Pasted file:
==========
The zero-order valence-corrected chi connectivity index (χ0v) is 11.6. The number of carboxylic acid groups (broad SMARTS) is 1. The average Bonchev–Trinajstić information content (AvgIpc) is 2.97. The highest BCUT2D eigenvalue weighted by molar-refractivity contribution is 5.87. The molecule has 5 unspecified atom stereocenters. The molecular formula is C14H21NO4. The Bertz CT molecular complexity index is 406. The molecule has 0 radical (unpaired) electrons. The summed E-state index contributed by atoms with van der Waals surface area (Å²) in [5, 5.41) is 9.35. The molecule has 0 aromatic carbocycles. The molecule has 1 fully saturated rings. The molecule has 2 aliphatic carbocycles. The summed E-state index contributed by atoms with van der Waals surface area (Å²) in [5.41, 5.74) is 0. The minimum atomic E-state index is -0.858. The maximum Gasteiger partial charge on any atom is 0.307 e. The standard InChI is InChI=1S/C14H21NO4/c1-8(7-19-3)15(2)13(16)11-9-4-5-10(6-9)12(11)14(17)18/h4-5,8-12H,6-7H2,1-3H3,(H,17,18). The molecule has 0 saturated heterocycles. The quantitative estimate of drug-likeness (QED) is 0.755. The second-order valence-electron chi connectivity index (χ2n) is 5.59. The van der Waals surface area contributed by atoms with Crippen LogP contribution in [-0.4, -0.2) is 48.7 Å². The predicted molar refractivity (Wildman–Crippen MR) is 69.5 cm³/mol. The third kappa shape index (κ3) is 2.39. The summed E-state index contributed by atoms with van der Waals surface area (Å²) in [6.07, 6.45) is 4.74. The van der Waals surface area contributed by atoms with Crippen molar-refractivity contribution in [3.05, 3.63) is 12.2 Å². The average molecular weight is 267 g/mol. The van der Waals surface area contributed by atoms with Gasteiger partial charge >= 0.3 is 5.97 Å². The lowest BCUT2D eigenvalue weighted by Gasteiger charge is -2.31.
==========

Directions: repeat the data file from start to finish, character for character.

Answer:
The zero-order valence-corrected chi connectivity index (χ0v) is 11.6. The number of carboxylic acid groups (broad SMARTS) is 1. The average Bonchev–Trinajstić information content (AvgIpc) is 2.97. The highest BCUT2D eigenvalue weighted by molar-refractivity contribution is 5.87. The molecule has 5 unspecified atom stereocenters. The molecular formula is C14H21NO4. The Bertz CT molecular complexity index is 406. The molecule has 0 radical (unpaired) electrons. The summed E-state index contributed by atoms with van der Waals surface area (Å²) in [5, 5.41) is 9.35. The molecule has 0 aromatic carbocycles. The molecule has 1 fully saturated rings. The molecule has 2 aliphatic carbocycles. The summed E-state index contributed by atoms with van der Waals surface area (Å²) in [5.41, 5.74) is 0. The minimum atomic E-state index is -0.858. The maximum Gasteiger partial charge on any atom is 0.307 e. The standard InChI is InChI=1S/C14H21NO4/c1-8(7-19-3)15(2)13(16)11-9-4-5-10(6-9)12(11)14(17)18/h4-5,8-12H,6-7H2,1-3H3,(H,17,18). The molecule has 0 saturated heterocycles. The quantitative estimate of drug-likeness (QED) is 0.755. The second-order valence-electron chi connectivity index (χ2n) is 5.59. The van der Waals surface area contributed by atoms with Crippen LogP contribution in [-0.4, -0.2) is 48.7 Å². The predicted molar refractivity (Wildman–Crippen MR) is 69.5 cm³/mol. The third kappa shape index (κ3) is 2.39. The summed E-state index contributed by atoms with van der Waals surface area (Å²) in [6.07, 6.45) is 4.74. The van der Waals surface area contributed by atoms with Crippen molar-refractivity contribution in [3.05, 3.63) is 12.2 Å². The average molecular weight is 267 g/mol. The van der Waals surface area contributed by atoms with Gasteiger partial charge >= 0.3 is 5.97 Å². The lowest BCUT2D eigenvalue weighted by Gasteiger charge is -2.31.